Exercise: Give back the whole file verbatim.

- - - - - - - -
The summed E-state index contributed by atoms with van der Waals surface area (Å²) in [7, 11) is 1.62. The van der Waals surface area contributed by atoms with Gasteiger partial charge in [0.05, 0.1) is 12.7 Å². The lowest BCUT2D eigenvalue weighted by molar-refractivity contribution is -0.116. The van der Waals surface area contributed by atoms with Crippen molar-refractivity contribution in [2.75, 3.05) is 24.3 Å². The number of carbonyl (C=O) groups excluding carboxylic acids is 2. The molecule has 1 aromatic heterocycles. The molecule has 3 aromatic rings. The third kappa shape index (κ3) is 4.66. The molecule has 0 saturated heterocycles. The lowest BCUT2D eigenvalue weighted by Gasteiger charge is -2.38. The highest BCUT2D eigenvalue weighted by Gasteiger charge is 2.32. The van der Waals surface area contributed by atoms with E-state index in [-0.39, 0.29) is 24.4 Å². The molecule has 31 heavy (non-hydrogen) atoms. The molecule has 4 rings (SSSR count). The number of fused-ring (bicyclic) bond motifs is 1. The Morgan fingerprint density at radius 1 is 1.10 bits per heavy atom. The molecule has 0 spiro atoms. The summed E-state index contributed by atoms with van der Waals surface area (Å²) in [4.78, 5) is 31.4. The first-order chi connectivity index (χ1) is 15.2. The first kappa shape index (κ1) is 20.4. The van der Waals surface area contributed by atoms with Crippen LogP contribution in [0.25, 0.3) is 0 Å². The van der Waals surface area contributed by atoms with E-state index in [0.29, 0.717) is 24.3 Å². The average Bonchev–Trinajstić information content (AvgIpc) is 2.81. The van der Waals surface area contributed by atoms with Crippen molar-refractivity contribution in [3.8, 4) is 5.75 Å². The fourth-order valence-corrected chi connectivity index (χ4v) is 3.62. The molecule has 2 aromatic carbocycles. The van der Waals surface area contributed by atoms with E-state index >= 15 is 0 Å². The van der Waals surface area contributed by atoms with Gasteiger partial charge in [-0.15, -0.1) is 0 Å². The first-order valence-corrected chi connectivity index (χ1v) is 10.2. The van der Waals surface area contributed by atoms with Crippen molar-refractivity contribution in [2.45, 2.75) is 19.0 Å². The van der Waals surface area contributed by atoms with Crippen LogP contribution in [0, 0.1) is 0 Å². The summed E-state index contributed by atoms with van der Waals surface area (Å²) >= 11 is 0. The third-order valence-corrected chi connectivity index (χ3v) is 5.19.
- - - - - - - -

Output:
The summed E-state index contributed by atoms with van der Waals surface area (Å²) in [7, 11) is 1.62. The van der Waals surface area contributed by atoms with Gasteiger partial charge in [0.05, 0.1) is 12.7 Å². The lowest BCUT2D eigenvalue weighted by molar-refractivity contribution is -0.116. The van der Waals surface area contributed by atoms with Crippen molar-refractivity contribution in [2.75, 3.05) is 24.3 Å². The number of carbonyl (C=O) groups excluding carboxylic acids is 2. The molecule has 1 aromatic heterocycles. The molecule has 3 aromatic rings. The third kappa shape index (κ3) is 4.66. The molecule has 0 saturated heterocycles. The lowest BCUT2D eigenvalue weighted by Gasteiger charge is -2.38. The highest BCUT2D eigenvalue weighted by Gasteiger charge is 2.32. The van der Waals surface area contributed by atoms with E-state index in [-0.39, 0.29) is 24.4 Å². The molecule has 31 heavy (non-hydrogen) atoms. The molecule has 4 rings (SSSR count). The number of fused-ring (bicyclic) bond motifs is 1. The Morgan fingerprint density at radius 1 is 1.10 bits per heavy atom. The molecule has 0 spiro atoms. The summed E-state index contributed by atoms with van der Waals surface area (Å²) in [4.78, 5) is 31.4. The first-order chi connectivity index (χ1) is 15.2. The first kappa shape index (κ1) is 20.4. The van der Waals surface area contributed by atoms with Crippen LogP contribution in [0.25, 0.3) is 0 Å². The van der Waals surface area contributed by atoms with E-state index in [0.29, 0.717) is 24.3 Å². The average Bonchev–Trinajstić information content (AvgIpc) is 2.81. The van der Waals surface area contributed by atoms with Crippen molar-refractivity contribution in [3.8, 4) is 5.75 Å². The fourth-order valence-corrected chi connectivity index (χ4v) is 3.62. The molecule has 2 aromatic carbocycles. The van der Waals surface area contributed by atoms with E-state index >= 15 is 0 Å². The van der Waals surface area contributed by atoms with Gasteiger partial charge in [-0.15, -0.1) is 0 Å². The first-order valence-corrected chi connectivity index (χ1v) is 10.2. The van der Waals surface area contributed by atoms with Crippen molar-refractivity contribution in [2.45, 2.75) is 19.0 Å². The van der Waals surface area contributed by atoms with Crippen LogP contribution in [0, 0.1) is 0 Å². The summed E-state index contributed by atoms with van der Waals surface area (Å²) >= 11 is 0. The third-order valence-corrected chi connectivity index (χ3v) is 5.19.